The history of “Ponte Gobbo”

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The history of “Ponte Gobbo”


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The Ponte Gobbo (Hunchback Bridge) – also known as Ponte Vecchio (Old Bridge) or Ponte del Diavolo (Devil’s Bridge) – is an ancient bridge with an irregular profile, which crosses the River Trebbia in a small town called Bobbio, on the Piacenza’s Apennines.

Ponte Gobbo is 273 meters long and it was called Hunchback Bridge for the particular irregular profile with 11 arches unequal to each other and placed at different heights.
There are three pairs of kiosks above the main arches and inside two of these there are the statues of St. Columban and Our Lady of Help.

Ponte Gobbo Bobbio | Ph. @ucci__46

Ponte Gobbo Bobbio | Ph. @ucci__46

The period of construction of this old bridge is not dated, but probably it is from the Roman period and we can assume that arose after the Roman conquest of the previous Celtic-Ligurian village. It underwent numerous alterations in later periods.
There are traces of an older bridge below which can be considered high medieval, before the arrival of St. Columban. The construction above dates from the seventh century by the monks of St. Columban.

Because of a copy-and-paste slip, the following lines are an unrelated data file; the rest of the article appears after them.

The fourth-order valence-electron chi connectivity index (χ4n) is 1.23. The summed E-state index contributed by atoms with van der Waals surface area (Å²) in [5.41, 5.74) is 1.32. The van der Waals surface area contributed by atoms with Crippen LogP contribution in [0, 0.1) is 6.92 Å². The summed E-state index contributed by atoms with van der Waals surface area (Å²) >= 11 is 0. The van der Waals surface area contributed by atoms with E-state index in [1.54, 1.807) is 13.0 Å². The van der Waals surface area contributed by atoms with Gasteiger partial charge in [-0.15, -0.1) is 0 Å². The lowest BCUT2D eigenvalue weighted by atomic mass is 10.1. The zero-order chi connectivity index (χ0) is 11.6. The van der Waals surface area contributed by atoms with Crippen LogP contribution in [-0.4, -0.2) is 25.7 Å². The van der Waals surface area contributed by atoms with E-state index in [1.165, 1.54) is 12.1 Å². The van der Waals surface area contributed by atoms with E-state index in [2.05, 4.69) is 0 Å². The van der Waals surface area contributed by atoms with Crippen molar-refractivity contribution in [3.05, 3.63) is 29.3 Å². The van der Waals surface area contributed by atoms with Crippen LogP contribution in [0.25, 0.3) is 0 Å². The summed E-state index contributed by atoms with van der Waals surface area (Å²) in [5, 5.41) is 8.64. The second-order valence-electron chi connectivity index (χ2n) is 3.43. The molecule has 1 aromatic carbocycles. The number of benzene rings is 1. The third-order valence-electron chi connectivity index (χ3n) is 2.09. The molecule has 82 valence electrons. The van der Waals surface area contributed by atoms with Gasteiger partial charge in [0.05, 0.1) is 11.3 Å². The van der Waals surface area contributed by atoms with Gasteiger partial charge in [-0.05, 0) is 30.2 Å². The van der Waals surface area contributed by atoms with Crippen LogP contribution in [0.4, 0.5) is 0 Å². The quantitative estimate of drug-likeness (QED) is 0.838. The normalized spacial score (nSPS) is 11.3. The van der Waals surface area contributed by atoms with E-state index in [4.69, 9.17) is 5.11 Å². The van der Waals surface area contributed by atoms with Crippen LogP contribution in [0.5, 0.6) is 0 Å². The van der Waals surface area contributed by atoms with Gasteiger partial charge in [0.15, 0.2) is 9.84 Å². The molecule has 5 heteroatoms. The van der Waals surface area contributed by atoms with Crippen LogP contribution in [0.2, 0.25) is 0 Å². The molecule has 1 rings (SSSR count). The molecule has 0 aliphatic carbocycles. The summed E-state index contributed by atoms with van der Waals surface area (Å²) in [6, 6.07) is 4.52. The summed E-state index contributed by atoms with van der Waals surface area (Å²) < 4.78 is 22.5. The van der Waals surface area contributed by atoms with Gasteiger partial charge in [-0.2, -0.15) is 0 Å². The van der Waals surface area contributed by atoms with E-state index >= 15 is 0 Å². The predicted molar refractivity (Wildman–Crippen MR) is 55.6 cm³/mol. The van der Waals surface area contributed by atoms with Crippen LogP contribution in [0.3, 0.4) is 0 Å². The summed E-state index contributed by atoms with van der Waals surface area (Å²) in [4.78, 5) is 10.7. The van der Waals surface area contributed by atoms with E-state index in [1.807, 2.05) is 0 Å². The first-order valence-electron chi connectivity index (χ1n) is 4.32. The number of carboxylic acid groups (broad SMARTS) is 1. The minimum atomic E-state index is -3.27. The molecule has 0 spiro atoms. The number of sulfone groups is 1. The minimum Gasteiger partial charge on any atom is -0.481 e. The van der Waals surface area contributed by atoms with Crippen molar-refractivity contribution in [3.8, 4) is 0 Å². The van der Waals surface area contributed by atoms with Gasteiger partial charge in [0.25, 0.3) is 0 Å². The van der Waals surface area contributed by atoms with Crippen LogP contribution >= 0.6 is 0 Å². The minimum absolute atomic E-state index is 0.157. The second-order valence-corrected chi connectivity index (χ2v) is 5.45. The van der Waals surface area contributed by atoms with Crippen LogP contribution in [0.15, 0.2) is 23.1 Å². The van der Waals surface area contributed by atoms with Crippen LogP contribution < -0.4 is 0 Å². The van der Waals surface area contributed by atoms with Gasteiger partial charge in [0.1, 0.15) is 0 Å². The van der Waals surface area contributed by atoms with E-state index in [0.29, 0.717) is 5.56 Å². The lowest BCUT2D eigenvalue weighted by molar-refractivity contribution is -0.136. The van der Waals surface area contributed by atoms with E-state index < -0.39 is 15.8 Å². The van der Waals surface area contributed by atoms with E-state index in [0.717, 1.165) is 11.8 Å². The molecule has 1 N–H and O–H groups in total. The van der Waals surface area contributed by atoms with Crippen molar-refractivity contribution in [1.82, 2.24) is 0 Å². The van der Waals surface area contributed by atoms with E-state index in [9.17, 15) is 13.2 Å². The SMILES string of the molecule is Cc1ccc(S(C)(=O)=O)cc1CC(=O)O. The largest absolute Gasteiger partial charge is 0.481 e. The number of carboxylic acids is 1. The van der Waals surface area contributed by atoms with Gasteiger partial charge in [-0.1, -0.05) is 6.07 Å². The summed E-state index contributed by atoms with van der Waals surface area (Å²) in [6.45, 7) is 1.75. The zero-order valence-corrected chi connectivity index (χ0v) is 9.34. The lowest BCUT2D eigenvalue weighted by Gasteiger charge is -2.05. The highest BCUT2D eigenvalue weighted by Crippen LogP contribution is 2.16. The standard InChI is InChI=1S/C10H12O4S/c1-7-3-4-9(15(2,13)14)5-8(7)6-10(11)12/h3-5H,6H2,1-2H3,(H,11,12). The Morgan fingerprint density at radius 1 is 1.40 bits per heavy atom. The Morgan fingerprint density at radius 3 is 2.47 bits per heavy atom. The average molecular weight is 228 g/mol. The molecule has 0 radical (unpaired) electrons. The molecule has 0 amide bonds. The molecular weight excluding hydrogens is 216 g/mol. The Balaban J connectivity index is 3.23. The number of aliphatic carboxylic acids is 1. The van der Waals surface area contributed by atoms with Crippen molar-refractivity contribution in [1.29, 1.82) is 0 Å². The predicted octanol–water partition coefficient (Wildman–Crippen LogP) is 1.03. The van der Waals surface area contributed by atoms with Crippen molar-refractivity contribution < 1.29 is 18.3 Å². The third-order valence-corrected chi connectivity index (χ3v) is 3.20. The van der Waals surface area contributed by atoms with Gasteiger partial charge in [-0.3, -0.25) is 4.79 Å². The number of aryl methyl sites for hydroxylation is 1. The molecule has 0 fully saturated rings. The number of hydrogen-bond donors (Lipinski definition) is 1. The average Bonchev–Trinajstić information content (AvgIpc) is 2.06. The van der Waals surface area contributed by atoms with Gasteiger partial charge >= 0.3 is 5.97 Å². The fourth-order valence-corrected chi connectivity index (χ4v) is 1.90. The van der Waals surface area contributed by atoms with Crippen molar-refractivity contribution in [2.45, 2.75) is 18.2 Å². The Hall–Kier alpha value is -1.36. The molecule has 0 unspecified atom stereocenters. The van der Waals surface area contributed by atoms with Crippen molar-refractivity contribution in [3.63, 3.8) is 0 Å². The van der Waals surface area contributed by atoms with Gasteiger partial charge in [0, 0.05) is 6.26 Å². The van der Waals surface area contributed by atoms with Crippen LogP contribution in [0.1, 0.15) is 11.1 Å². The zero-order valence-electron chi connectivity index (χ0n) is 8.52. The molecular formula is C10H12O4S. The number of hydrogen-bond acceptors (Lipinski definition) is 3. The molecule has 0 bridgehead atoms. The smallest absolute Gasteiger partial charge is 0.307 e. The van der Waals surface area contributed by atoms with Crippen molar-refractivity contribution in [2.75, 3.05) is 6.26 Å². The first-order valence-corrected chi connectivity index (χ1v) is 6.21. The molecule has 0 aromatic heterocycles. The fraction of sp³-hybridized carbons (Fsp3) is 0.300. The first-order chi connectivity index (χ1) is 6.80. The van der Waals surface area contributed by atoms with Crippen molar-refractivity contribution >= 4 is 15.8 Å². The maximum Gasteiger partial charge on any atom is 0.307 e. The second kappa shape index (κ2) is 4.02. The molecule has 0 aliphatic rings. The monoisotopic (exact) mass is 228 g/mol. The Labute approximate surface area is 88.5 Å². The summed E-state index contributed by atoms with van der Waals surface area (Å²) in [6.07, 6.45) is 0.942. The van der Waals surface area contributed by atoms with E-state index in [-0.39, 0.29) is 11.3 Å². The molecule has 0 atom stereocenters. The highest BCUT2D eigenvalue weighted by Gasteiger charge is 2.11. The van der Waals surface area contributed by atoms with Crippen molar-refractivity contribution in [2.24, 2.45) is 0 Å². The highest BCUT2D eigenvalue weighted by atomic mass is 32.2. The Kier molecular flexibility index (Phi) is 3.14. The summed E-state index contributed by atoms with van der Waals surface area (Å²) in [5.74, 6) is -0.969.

In historical archives there is a document dated April 6th 1196 testifying to the maintenance of the bridge.

For the settlement of Bobbio, it was vital to have a secure connection with the various activities on the right bank of the Trebbia river: thermal saline, the Roman baths, the rio furnace Gambado and the access to the Genovese and Lunigiana routes. Due to the torrential character, the Trebbia was sudden and devastating floods with frequent movement of the gravel bed, which makes it difficult to wade especially in the winter months.

Until the sixteenth century, the bridge was composed of a few arches, a large arch to the right bank of the Trebbia with three smaller arches. The river floods over the years have inflicted several wounds to the stone bridge, which was also always patiently rebuilt with substantial amendments to improve the security and robustness.

Around 1590, architects began to stretch towards the left bank, on the master drawing Magnano from Parma, in the seventeenth century, the bridge came to have eleven arches.
For centuries the bridge was the destination of pilgrims and religious processions with blessings by building close to the banks of crosses and votive images (today some of them are still visible).

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